When employees have a falling out with their employers, concerns
can arise if the employee is named as an inventor in a pending or
soon-to-be-filed patent application and they are either unwilling
to sign documents or unavailable. In some cases, former employees
may attempt to use their refusal to sign as leverage in a dispute
with the company, or as the basis for additional compensation. A
similar issue may arise if an employee becomes seriously ill.
Fortunately, there are mechanisms available within the patent
system to deal with these situations.
In the United States, each inventor named in a patent
application must sign a declaration when the patent application is
filed (or soon after). Under the current law, however, it is
possible for the owner (or other joint inventors) of a U.S. patent
application to continue without an inventor's signature. To
proceed, a petition needs to be filed that sets out proof that the
non-signing joint inventor (1) refuses to sign, or (2) cannot be
found or reached after diligent effort.
Satisfactory proof that an inventor refuses to sign generally
requires some sort of documentary evidence that the inventor
received a full copy of the application papers and refused to sign
the declaration. For example, if corresponding by email, a reply
from the inventor saying "I received your email but I
won't sign anything until you pay me", or something to
that effect, can be sufficient. A supporting affidavit may also be
submitted, for example, by a supervisor who makes contact with the
former employee and asks them to sign the declaration.
On the other hand, the test for the second scenario tends to be
judged according to lower standard. It must be shown that
reasonable attempts were made to locate the person and ask the
person to sign. For example, an excerpt from an online telephone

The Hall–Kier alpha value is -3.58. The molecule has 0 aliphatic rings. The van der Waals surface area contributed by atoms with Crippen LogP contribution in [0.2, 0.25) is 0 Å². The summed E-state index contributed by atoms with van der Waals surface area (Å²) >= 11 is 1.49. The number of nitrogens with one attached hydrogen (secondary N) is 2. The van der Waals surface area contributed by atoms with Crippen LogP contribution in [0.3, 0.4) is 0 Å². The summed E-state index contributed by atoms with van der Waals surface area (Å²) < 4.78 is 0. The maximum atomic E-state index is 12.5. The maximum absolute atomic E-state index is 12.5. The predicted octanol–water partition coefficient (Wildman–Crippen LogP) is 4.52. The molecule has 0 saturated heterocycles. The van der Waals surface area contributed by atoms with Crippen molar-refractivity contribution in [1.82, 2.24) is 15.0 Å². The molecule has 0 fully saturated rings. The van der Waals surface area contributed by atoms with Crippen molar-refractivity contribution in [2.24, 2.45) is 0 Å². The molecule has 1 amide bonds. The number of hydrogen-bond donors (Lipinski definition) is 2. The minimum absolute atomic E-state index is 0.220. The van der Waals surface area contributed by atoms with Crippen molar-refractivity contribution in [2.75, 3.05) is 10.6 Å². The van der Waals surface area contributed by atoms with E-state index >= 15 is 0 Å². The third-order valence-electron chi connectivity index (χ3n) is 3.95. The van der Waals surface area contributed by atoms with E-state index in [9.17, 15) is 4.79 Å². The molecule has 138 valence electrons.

directory showing the person's current address, along with
courier tracking information for a package containing the
application papers and a statement that no reply from the inventor
was received, can be acceptable. If an inventor is unable to sign
for medical reasons, an affidavit from their doctor advising that
they are not available to sign can also be used.
The petitions are examined by the Office of Petitions, which is
a specialized section of the United States Patent and Trademark
Office (USPTO), and must be accompanied by a small fee, the last
known residential address of the non-signing inventor, and the
declaration signed by the other inventors (if any). With some
investigation work and appropriate documentation, most petitions
are accepted, and no further contact with the non-signing inventor
The recently enacted Leahy-Smith America Invents Act
(AIA) is making sweeping changes to U.S. patent law. Among the
changes, the AIA includes provisions aimed at simplifying the
current declaration practice, which will be effective September 16,
2012, and will apply to any patent application filed on or after
It should be borne in mind that the declaration is a procedural
requirement in the U.S. and is distinct from the question of patent
ownership. Companies should operate to ensure that they can prove
ownership of their employees' developments. It is recommended
that employment agreements make it clear that ownership of all
intellectual property developed in the course of employment vests
with the company, and the employee is obligated to cooperate in the
prosecution of patent applications, with this obligation surviving
the employment relationship. Furthermore, as a matter of policy,
employees should be directed to execute assignments as soon as
practically possible, preferably on the filing date of a patent
application, or even earlier when an invention submission form is
The content of this article is intended to provide a general
guide to the subject matter. Specialist advice should be sought
about your specific circumstances.
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